|This little thing!|
There are few mainstream backpacking gear companies that earn my full respect for truly pushing the envelope as far as lightweight backpacking. While most mainstream companies are starting to flood REI and EMS with lightweight packs, those packs still resemble traditional framed packs. They have lids, zippers, pockets, and extra straps galore. Meanwhile, Granite Gear has been quietly putting simplified ultralight backpacks, cuben fiber, and catenary-cut silnylon tarps into major stores for years. They don’t take the full plunge into the fringe like cottage manufacturers, but their equipment is fairly common, which means they are helping the message of ultralight backpacking get out there in a big way.
I could go on about the company in general, but there’s one thing I want to highlight today that I think every manufacturer should learn from.
Granite Gear’s stuff sacks (like the Air Bag Sil Stuff Sack) are packaged in small, mesh zipper bags, rather than plastic throwaways or boxes. The last time I bought a stuff sack, a Granite Gear Air Bag, I was so excited by the little zipper bag that I almost forgot about the stuff sack itself. Unlike most packaging, the only waste was a small flap of plastic with the product info, which I didn’t even need to cut off (but I did anyway).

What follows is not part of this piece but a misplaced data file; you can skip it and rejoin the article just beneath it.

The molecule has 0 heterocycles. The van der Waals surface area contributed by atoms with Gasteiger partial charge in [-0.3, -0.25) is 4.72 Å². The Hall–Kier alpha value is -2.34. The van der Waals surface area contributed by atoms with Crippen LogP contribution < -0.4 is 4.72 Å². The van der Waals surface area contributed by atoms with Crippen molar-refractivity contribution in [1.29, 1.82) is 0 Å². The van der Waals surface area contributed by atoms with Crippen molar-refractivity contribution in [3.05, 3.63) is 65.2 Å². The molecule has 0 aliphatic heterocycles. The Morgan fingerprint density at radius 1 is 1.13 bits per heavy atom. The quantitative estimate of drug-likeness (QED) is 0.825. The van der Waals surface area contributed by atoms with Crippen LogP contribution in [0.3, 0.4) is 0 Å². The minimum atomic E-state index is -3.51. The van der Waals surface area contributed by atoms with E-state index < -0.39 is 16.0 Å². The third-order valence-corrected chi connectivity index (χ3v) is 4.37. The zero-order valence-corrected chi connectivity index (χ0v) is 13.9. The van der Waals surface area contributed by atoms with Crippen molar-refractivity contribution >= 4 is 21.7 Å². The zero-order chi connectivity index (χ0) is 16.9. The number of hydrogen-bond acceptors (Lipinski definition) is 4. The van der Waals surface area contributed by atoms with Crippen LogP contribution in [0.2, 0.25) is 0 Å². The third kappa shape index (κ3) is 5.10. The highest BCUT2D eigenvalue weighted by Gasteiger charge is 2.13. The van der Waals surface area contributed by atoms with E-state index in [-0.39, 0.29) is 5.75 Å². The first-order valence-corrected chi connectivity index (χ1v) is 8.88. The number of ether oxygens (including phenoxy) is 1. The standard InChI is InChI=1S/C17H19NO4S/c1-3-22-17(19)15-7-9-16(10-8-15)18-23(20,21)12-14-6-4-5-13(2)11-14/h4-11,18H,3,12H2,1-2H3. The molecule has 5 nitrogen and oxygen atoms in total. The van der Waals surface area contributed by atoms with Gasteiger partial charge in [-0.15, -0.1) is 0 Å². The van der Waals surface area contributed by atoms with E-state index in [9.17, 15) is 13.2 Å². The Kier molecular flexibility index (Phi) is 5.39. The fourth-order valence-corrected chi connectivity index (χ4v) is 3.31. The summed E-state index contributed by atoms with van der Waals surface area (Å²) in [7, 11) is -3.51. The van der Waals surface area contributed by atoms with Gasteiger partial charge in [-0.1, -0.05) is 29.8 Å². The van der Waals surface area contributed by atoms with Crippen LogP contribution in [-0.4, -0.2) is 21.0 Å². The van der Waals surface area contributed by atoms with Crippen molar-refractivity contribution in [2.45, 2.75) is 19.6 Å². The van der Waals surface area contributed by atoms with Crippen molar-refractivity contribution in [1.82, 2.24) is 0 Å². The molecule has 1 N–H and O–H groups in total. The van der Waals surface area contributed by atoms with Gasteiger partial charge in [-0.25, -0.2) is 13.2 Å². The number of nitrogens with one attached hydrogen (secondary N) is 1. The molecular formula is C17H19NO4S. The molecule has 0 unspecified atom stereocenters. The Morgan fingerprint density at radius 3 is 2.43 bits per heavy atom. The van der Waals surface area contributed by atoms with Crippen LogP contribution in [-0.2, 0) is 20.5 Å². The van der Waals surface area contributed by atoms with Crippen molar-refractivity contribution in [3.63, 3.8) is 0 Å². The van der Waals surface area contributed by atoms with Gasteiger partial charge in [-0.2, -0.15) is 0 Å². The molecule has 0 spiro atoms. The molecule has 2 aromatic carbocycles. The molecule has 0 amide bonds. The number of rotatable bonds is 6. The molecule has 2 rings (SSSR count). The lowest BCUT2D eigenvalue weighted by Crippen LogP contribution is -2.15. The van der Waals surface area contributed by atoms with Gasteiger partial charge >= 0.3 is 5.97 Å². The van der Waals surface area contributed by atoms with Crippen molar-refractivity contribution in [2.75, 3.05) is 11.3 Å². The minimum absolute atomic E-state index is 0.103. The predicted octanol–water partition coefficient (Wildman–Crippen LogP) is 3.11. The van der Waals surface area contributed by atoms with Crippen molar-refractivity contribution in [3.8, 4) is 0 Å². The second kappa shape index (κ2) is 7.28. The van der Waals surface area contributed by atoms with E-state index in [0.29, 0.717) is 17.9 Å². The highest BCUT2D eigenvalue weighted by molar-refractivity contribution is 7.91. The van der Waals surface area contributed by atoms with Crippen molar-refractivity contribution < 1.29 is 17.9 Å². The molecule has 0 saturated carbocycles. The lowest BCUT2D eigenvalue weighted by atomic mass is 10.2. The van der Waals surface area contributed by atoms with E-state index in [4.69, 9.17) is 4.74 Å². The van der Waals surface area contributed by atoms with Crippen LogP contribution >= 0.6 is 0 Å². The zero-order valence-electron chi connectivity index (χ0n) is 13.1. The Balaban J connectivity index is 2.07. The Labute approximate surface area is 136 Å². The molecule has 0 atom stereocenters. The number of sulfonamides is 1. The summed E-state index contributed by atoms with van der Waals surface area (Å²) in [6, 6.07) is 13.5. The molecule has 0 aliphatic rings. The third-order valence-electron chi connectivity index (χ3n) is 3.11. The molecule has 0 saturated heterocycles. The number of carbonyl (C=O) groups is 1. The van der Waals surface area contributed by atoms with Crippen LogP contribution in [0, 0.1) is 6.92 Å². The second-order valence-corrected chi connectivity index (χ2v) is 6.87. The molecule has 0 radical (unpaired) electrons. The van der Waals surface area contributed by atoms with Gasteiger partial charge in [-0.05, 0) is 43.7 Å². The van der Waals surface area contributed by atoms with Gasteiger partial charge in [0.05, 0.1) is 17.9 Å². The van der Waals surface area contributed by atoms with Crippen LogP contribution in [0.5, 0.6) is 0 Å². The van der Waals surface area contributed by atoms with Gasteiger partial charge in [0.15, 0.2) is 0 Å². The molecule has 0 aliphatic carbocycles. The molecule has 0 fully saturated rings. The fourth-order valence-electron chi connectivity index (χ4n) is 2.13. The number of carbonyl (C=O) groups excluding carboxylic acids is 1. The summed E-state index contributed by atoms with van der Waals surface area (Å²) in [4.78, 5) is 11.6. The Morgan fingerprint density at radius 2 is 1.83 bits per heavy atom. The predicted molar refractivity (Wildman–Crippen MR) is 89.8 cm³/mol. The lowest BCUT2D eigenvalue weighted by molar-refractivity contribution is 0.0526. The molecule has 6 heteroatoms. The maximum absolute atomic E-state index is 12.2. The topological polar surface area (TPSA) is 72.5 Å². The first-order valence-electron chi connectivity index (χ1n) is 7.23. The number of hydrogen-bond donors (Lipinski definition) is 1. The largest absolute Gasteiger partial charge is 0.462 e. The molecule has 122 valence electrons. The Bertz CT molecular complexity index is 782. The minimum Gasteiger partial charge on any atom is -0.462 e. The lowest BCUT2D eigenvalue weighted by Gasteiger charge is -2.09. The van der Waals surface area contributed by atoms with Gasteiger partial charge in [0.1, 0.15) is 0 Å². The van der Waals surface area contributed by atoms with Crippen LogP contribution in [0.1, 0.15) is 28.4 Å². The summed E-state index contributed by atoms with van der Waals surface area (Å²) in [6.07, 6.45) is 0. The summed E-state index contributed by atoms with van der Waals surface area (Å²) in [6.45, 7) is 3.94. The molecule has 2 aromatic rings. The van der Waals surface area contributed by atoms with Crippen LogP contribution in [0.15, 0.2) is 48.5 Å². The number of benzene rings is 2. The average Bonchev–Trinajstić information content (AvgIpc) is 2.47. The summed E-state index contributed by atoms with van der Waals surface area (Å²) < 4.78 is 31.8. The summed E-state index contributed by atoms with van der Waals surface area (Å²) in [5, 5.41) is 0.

|Now it’s a handy camera case for my shoulder straps!|
The zipper pouch has small loops at either end so that it can be attached to your pack’s shoulder straps or hip belt. The front is all mesh, so you can put wet things in them to dry (in theory). I’ve been using mine as a toiletries bag for the past few years. It’s not fancy, but it is elegant and simple. In fact, I’ve used the zipper pouch more than the stuff sack itself.
Of course, you probably won’t go out and buy a new stuff sack just so you can get one of these pouches, but how wonderful that something that has traditionally been trash is now something useful. As much as I love Sea To Summit’s stuff sacks, each one comes in a stiff, plastic tube. The tube is recyclable, yes, but usable is better than recyclable. It’s kind of like how I used to turn styrofoam box inserts into forts for my action figures when I was a kid, except even better!
So hats off to you, Granite Gear. Now if only my local outfitter would start carrying their bags.